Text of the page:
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Whole group instruction anyone?

post #1 of 12
Thread Starter 

I was just curious if anyone else has a child in a school that uses whole group instruction. In other words, they don't do any ability grouping. The class moves through the curriculum as a whole group.

 

When I first heard about it, I was very skeptical. My first thought was, how do they meet the needs of the kids who are above or below grade level. I liked everything else about the school and it was a lottery to get in so we accepted the spot and figured we would try it out and see how it goes. I was assured that no one had ever complained that school was too easy.  

 

My son is in 1st grade now (so we're still wet behind the ears when it comes to school) and so far I really like it. The kids are pretty much oblivious to the academic capabilities of their friends which I like. It seems to minimize competition between students. The curriculum moves pretty quickly and so far my son has not seemed bored in school despite the fact some of the material is pretty easy for him. If a child falls behind or is out of school for an extended period they receive 1:1 tutoring until they are caught up to the class. Usually within a few days. It just seems like the school as a whole expects each and every child to meet or exceed the expectations for their grade level and that they have a plan to make that happen.

 

So does anyone else have any experience with this model? Any thoughts? 

post #2 of 12

It's also called direct instruction.  When used appropriately, as a one of many tools, it can be a great means of instruction.  As a former elementary teacher, I used direct instruction for short periods of time (5-10 minutes), in conjunction with guided practice and small group instruction followed afterwards.     

 

BUT, as a mother of a struggling 3rd grade boy, whose teacher's main mode of instruction is ONLY direct instruction... this mode of instruction has been hell for both of us.  His lessons consist of a 20-25 minutes of direct instruction followed by 5-10 workbook pages, which he can never complete and then gets held in at recess (or miss his media time) to finish them.  There NO guided practice, NO small groups. 

 

Every child is different and to expect all of them to learn the same way is both naive and bad practice.  Unfortunately, with class sizes growing and resources being severely limited, I'm afraid this is going to become more commonplace and, in some schools, mandated.  It's one of the reasons why I resigned from my teaching position this year.  Now, I just have help my son survive this horrific system.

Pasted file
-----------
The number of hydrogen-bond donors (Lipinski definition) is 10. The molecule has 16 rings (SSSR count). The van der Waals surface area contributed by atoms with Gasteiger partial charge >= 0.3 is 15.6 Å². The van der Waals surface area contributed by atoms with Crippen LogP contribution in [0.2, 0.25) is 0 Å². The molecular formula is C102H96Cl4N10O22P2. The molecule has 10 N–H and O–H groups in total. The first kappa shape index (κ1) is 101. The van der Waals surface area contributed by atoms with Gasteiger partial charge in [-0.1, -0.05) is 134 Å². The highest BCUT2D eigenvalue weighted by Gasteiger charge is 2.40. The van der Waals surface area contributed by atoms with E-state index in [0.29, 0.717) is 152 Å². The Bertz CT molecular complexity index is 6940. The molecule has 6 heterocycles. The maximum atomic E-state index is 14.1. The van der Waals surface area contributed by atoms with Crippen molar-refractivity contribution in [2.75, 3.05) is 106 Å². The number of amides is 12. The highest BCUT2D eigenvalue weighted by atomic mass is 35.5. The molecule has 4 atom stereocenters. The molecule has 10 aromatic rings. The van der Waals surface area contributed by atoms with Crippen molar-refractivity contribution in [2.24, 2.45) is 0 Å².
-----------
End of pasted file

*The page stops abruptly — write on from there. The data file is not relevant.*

post #3 of 12
Our school uses a mix. Some subjects, like science and history, are taught that way.

Other subjects, like math and foreign language, are grouped by ability.

Younger students still learning to read and write are grouped by ability, but older students who have the basic skills down have a wide variety of classes in those subjects to choose from -- they can chose to improve in those subjects by taking Science Fiction, or Classics, or Poetry for example. Those classes are group instruction, which works quite well.

Some students at our school who are either very far ahead in a subject, extremely challenged in a subject, or interested in a topic no one else is, do the subject one on one with a teacher. (Which is a truly wonderful option for some students.) It isn't a social issue at our school because so many students have at least one subject that meet a teacher for.

I think that group instruction is great, but I don't think it meets all students needs all the time.
post #4 of 12

My kids were involved in waldorf and this was the model for instruction.  It was terrible.  Kids who were able to move faster, couldn't, and kids who needed more time didn't get it.  I think if it is used to introduce concepts, and then kids are appropriately instructed with regard to their ability level, it can be OK.  In public school my kids have a mix of direct instruction and then ability groupings to either reinforce concepts or move ahead, as needed.

post #5 of 12

having volunteered a lot at dd's K classroom which had a variety of abilities, i am not sure how that could ever work successfully. a little behind or ahead is possible. but if the divide is huge i can't possibly see how it works.